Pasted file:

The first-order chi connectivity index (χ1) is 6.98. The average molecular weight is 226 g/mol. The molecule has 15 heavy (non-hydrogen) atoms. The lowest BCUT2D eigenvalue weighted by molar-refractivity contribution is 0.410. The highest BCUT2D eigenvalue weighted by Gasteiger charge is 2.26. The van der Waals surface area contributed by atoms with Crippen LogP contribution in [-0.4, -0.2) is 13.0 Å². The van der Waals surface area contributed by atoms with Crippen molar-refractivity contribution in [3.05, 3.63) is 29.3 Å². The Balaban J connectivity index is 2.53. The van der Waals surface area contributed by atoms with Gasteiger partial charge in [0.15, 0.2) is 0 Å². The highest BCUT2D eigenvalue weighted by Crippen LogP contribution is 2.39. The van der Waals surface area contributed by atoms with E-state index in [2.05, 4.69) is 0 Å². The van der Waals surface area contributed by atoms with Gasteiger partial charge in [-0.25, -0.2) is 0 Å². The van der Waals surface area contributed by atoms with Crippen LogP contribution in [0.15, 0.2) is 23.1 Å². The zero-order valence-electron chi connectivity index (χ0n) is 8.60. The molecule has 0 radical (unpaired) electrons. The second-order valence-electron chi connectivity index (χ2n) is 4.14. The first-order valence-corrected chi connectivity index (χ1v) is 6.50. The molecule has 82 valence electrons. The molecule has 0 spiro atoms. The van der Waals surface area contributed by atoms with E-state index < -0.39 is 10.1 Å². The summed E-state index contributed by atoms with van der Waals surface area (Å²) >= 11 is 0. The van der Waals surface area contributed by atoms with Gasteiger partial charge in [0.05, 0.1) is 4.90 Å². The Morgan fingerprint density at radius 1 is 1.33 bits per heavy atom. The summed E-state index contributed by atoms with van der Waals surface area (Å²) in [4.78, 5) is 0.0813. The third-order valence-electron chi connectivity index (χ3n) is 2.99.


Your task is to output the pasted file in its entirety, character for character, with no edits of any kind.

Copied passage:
The first-order chi connectivity index (χ1) is 6.98. The average molecular weight is 226 g/mol. The molecule has 15 heavy (non-hydrogen) atoms. The lowest BCUT2D eigenvalue weighted by molar-refractivity contribution is 0.410. The highest BCUT2D eigenvalue weighted by Gasteiger charge is 2.26. The van der Waals surface area contributed by atoms with Crippen LogP contribution in [-0.4, -0.2) is 13.0 Å². The van der Waals surface area contributed by atoms with Crippen molar-refractivity contribution in [3.05, 3.63) is 29.3 Å². The Balaban J connectivity index is 2.53. The van der Waals surface area contributed by atoms with Gasteiger partial charge in [0.15, 0.2) is 0 Å². The highest BCUT2D eigenvalue weighted by Crippen LogP contribution is 2.39. The van der Waals surface area contributed by atoms with E-state index in [2.05, 4.69) is 0 Å². The van der Waals surface area contributed by atoms with Gasteiger partial charge in [-0.25, -0.2) is 0 Å². The van der Waals surface area contributed by atoms with Crippen LogP contribution in [0.15, 0.2) is 23.1 Å². The zero-order valence-electron chi connectivity index (χ0n) is 8.60. The molecule has 0 radical (unpaired) electrons. The second-order valence-electron chi connectivity index (χ2n) is 4.14. The first-order valence-corrected chi connectivity index (χ1v) is 6.50. The molecule has 82 valence electrons. The molecule has 0 spiro atoms. The van der Waals surface area contributed by atoms with E-state index < -0.39 is 10.1 Å². The summed E-state index contributed by atoms with van der Waals surface area (Å²) >= 11 is 0. The van der Waals surface area contributed by atoms with Gasteiger partial charge in [0.05, 0.1) is 4.90 Å². The Morgan fingerprint density at radius 1 is 1.33 bits per heavy atom. The summed E-state index contributed by atoms with van der Waals surface area (Å²) in [4.78, 5) is 0.0813. The third-order valence-electron chi connectivity index (χ3n) is 2.99.